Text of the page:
Gustavo Arellano on L.A.'s Long War Against People Eating Tasty Food

From banning new fast food joints to arresting folks who sell raw milk, the city has set the standard for how to legislate what residents eat.

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Peter Bagge

For decades an innovator in food trends—from fast food chains to the California cuisine of Wolfgang Puck and Nancy Silverton to Mexican everything, Korean grub, food trucks, and Taco Bell—Los Angeles is America's ultimate food laboratory. Whether you're a gourmand or a grubber, what's being eaten here by kids and workers today will show up in Topeka in a couple of years. Hey, Jayhawkers: Get ready for bacon-wrapped hot dogs!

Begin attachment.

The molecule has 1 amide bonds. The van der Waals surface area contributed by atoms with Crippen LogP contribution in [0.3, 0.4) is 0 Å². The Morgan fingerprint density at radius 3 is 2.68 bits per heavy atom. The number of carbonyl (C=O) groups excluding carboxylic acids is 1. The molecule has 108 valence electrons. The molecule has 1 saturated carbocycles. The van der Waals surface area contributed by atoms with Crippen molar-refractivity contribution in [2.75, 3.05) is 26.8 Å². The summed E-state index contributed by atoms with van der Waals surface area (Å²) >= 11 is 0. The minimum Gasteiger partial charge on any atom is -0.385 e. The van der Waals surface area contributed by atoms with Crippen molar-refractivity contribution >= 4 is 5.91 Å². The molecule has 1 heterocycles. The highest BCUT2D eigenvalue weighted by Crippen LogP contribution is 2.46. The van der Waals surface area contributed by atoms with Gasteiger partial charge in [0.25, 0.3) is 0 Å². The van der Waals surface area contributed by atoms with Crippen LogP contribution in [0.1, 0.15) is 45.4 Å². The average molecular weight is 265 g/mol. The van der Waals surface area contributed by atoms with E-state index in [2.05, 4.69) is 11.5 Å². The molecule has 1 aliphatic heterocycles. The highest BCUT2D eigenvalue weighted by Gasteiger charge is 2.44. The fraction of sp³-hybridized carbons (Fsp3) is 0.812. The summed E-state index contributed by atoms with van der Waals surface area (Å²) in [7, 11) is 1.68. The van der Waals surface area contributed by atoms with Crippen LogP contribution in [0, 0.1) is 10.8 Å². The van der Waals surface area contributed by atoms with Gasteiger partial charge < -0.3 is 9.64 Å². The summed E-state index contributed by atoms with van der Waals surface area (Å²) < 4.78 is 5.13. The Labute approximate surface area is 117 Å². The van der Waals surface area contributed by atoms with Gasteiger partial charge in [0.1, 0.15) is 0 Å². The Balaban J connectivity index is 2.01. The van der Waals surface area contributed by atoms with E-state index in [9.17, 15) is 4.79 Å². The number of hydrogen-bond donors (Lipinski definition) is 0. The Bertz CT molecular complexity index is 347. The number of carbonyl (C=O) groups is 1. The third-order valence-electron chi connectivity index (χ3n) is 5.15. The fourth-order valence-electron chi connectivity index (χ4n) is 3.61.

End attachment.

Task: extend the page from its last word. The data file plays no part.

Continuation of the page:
But Los Angeles has also become a place for do-gooders to try to govern the habits of the public gut, as Californian Gustavo Arellano explains. Those bacon-wrapped hot dogs, sold off of carts, are nowadays as much a part of the Angeleno nightlife as Dodgers broadcaster Vin Scully and nosy po-po. But said po-po usually impound said carts under orders from health officials who are afraid eaters will die from the unholy union of pork on pork. It's the way of L.A.: From banning new fast food restaurants to arresting people who sell raw milk to cracking down on backyard chicken coops, Los Angeles has set the standard for the rest of the country on how to legislate against our right to nosh on what we want. And the hammer inevitably falls on the common man.

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